March 12, 2005 One of the most important pre-war racing cars to come to the market in recent years will top this year's Goodwood Festival of Speed sale on June 24. The 1933 Bugatti Type 59 3.3-litre Grand Prix Two Seater, Factory Team Car 'Voiture Moteur No. 3' is surely the quintessential French Grand Prix car of its era. Ettore Bugatti's designs set speed records in trains, boats, planes and the cars which made his name famous. Bugatti also built the most successful racing car of all time and his Royale (1927-31) remains the most expensive automobile in history - the chassis without a body was despatched to the coachbuilder of the buyer's choice, and cost around $30,000 in 1930.
To own a Bugatti is a badge of success of the highest order - a Royale changed hands recently for US$17 million. When the first Royales were released, Bugatti said he would only sell to royalty but he later relented and legend has it that he refused King Zog of Albania due to his "poor table manners." Only a few were built due to the onset of Great Depression. Remaining 14 litre engines were used to power trains.
Bugatti's Type 35 was the most successful racing car of all time, with over 2000 wins to its credit including five straight Targa Florio victories from 1925-1929.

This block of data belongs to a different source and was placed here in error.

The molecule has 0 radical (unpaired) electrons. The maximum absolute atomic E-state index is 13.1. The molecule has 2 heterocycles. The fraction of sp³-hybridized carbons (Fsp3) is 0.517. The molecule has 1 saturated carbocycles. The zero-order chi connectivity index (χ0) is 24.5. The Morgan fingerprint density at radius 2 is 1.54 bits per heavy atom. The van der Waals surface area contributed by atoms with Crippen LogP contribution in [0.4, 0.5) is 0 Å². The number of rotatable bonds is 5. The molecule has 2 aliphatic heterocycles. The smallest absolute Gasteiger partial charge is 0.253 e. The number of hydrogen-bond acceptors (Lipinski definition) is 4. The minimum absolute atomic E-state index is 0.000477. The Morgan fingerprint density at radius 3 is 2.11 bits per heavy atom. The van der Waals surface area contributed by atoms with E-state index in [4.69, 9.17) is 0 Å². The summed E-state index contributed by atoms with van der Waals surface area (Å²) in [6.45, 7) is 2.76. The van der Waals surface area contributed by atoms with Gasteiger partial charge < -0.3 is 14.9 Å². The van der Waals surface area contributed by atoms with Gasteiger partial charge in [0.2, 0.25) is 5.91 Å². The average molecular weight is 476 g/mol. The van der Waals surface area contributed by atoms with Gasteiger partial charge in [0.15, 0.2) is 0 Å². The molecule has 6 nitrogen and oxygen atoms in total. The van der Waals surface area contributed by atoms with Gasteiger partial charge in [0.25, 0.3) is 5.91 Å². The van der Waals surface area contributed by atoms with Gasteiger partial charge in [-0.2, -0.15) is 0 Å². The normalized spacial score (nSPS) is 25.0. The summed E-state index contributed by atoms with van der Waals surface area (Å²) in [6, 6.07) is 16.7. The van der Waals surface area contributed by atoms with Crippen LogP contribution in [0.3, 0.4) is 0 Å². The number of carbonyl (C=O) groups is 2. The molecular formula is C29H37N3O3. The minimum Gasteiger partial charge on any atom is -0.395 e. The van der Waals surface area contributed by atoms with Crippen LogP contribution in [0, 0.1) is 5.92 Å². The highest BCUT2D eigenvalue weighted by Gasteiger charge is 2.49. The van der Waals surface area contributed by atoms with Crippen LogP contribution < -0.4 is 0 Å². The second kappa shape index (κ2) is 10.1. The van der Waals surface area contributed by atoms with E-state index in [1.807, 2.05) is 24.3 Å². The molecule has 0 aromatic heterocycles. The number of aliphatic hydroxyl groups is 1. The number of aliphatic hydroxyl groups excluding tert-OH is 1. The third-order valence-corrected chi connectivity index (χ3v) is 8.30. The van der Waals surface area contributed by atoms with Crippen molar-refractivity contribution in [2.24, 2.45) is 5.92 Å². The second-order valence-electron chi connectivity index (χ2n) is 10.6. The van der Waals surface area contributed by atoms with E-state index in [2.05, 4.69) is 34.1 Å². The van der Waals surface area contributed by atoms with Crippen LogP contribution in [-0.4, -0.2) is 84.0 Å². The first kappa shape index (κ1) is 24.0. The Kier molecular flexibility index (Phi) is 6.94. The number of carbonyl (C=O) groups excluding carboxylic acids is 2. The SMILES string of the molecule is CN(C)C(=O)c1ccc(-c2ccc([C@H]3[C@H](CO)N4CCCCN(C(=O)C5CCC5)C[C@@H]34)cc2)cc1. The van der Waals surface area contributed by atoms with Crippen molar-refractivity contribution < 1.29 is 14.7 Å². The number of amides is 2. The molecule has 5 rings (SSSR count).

Of the eight Type 59 racing cars built, only five have survived and the example on offer at the Goodwood sale is the first ever to come to auction. 'No 3' has been owned by a life-long Bugatti enthusiast for 55 years and during that time has only been seen in public on a handful of occasions.
The exquisitely engineered Type 59 Grand Prix Bugatti, initially equipped with a 2.8-litre engine in essentially a shortened version of the Type 54 chassis, was launched in 1933 in time to participate in the Spanish Grand Prix at San Sebastian on 24 September where a team of four cars was entered. This car, No.3, driven by René Dreyfus and carrying race no.26, finished in a creditable 6th position. At Monaco in April 1934 Robert Benoist drove No.3 spiritedly but, after equalling what was destined to become the fastest lap of the race, he crashed in practice and was unable to drive the following day.
In March 1935 the Team Cars were prepared for sale to four British amateur racing drivers. No. 3 was given chassis no.59121 and sold to C.E.C. 'Charlie' Martin. The car was campaigned with considerable success by him that year and during the following years by the Duke of Grafton, Arthur Baron, George Abecassis and Kenneth Bear before passing into the present ownership in 1949 where it has remained for 55 years. During that time it was carefully rebuilt, returning to the road in 1982 and appearing in public only on very rare occasions since that time, notably the Type 59 Reunion at Prescott in 1993. Famous auction house Bonhams has a fantastic line-up for this year's sale at the Goodwood Festival of Speed, with top entries in tune with the 'Racing Colours' theme. Highlights include the 1911 'La Coupe de L'Auto' winning Delage Type X (UKP320,000 - 360,000) and the ex-Prince Bira 1932 MG F2 Magna.